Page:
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The oxidation state of the mantle and the extraction of carbon from Earth’s interior

Abstract

Determining the oxygen fugacity of Earth’s silicate mantle is of prime importance because it affects the speciation and mobility of volatile elements in the interior and has controlled the character of degassing species from the Earth since the planet’s formation1. Oxygen fugacities recorded by garnet-bearing peridotite xenoliths from Archaean lithosphere are of particular interest, because they provide constraints on the nature of volatile-bearing metasomatic fluids and melts active in the oldest mantle samples, including those in which diamonds are found2,3. Here we report the results of experiments to test garnet oxythermobarometry equilibria4,5 under high-pressure conditions relevant to the deepest mantle xenoliths. We present a formulation for the most successful equilibrium and use it to determine an accurate picture of the oxygen fugacity through cratonic lithosphere. The oxygen fugacity of the deepest rocks is found to be at least one order of magnitude more oxidized than previously estimated. At depths where diamonds can form, the oxygen fugacity is not compatible with the stability of either carbonate- or methane-rich liquid but is instead compatible with a metasomatic liquid poor in carbonate and dominated by either water or silicate melt. The equilibrium also indicates that the relative oxygen fugacity of garnet-bearing rocks will increase with decreasing depth during adiabatic decompression. This implies that carbon in the asthenospheric mantle will be hosted as graphite or diamond but will be oxidized to produce carbonate melt through the reduction of Fe3+ in silicate minerals during upwelling. The depth of carbonate melt formation will depend on the ratio of Fe3+ to total iron in the bulk rock. This ‘redox melting’ relationship has important implications for the onset of geophysically detectable incipient melting and for the extraction of carbon dioxide from the mantle through decompressive melting.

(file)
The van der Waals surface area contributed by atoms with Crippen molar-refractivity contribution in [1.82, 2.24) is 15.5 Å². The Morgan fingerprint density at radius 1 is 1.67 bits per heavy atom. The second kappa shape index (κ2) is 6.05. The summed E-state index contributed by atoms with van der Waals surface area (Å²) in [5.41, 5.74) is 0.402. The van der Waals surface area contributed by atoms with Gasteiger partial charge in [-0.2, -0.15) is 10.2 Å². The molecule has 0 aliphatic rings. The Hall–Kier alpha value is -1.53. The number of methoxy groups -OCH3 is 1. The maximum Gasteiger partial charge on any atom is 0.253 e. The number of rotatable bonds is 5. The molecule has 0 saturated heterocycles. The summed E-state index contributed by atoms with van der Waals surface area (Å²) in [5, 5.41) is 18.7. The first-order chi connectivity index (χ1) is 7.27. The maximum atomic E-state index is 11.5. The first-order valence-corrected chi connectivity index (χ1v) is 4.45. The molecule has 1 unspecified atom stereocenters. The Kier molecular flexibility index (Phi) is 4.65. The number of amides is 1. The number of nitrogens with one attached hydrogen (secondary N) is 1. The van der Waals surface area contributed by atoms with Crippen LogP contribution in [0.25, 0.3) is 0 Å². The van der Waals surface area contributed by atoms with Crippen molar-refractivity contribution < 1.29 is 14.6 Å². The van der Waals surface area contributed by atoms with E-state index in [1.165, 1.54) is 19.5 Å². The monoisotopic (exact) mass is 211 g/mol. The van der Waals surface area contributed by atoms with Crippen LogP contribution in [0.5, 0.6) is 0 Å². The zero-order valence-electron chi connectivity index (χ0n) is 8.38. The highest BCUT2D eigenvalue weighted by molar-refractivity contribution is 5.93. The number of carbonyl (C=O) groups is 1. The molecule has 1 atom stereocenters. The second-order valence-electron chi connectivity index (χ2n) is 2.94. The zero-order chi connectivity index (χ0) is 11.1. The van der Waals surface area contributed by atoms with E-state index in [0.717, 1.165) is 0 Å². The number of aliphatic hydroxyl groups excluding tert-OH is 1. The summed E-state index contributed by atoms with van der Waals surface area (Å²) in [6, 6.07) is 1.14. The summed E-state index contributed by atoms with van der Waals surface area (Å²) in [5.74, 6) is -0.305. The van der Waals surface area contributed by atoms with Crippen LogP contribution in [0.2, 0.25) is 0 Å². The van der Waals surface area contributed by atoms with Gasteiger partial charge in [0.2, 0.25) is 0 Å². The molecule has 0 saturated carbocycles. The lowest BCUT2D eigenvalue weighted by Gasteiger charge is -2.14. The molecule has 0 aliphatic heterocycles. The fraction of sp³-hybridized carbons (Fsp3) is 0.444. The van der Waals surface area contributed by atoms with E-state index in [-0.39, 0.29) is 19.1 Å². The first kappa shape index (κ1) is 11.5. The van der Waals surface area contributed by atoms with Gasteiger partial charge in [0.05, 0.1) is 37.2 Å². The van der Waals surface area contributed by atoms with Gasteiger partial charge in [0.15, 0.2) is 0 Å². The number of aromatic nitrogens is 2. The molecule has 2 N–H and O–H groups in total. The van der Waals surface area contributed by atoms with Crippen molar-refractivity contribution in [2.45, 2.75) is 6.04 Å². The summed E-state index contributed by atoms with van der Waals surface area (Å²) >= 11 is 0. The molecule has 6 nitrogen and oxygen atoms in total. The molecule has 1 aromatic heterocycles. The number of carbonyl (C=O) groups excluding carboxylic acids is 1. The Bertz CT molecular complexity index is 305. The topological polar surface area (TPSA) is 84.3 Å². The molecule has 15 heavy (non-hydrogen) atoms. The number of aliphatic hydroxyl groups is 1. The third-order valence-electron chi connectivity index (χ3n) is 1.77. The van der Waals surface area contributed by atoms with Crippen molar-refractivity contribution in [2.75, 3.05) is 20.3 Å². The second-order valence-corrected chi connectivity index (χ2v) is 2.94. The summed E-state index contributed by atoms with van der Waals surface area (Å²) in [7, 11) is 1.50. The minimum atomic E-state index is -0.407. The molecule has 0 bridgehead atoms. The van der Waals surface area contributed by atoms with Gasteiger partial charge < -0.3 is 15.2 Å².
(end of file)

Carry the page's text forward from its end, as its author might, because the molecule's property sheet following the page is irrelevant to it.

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Figure 1: Comparison between oxythermobarometers.
Figure 2: Log( f O 2 ) (normalized to the FMQ buffer) calculated for xenoliths from the cratonic lithosphere using equilibrium (3).
Figure 3: Speciation of carbon in adiabatically upwelling mantle.

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Acknowledgements

Financial support was provided to V.S. by the European Commission under the Marie Curie Action for Early Stage Training of Researchers within the 6th Framework Programme (contract number MEST-CT-2005-019700) and by the German Science Foundation (grant FR1555/5-1).

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Authors

Contributions

V.S. and D.J.F. wrote the paper. V.S. performed most of the experiments, analytical measurements and calculations. D.O.O. performed high-pressure experiments. C.A.M. collected and interpreted Mössbauer data. D.J.F. developed the thermodynamic model.

Corresponding author

Correspondence to Daniel J. Frost.

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The authors declare no competing financial interests.

Supplementary information

Supplementary Information

This file contains Supplementary Text and Data and Supplementary Figures 1-2. (PDF 439 kb)

Supplementary Tables

This file contains Supplementary Tables 1-5. (XLS 38 kb)

Supplementary Data

This file contains the thermodynamic model developed in this study and also the calculation for the fo2 of a garnet peridotite assemblage. (XLS 95 kb)

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Stagno, V., Ojwang, D., McCammon, C. et al. The oxidation state of the mantle and the extraction of carbon from Earth’s interior. Nature 493, 84–88 (2013). https://doi.org/10.1038/nature11679

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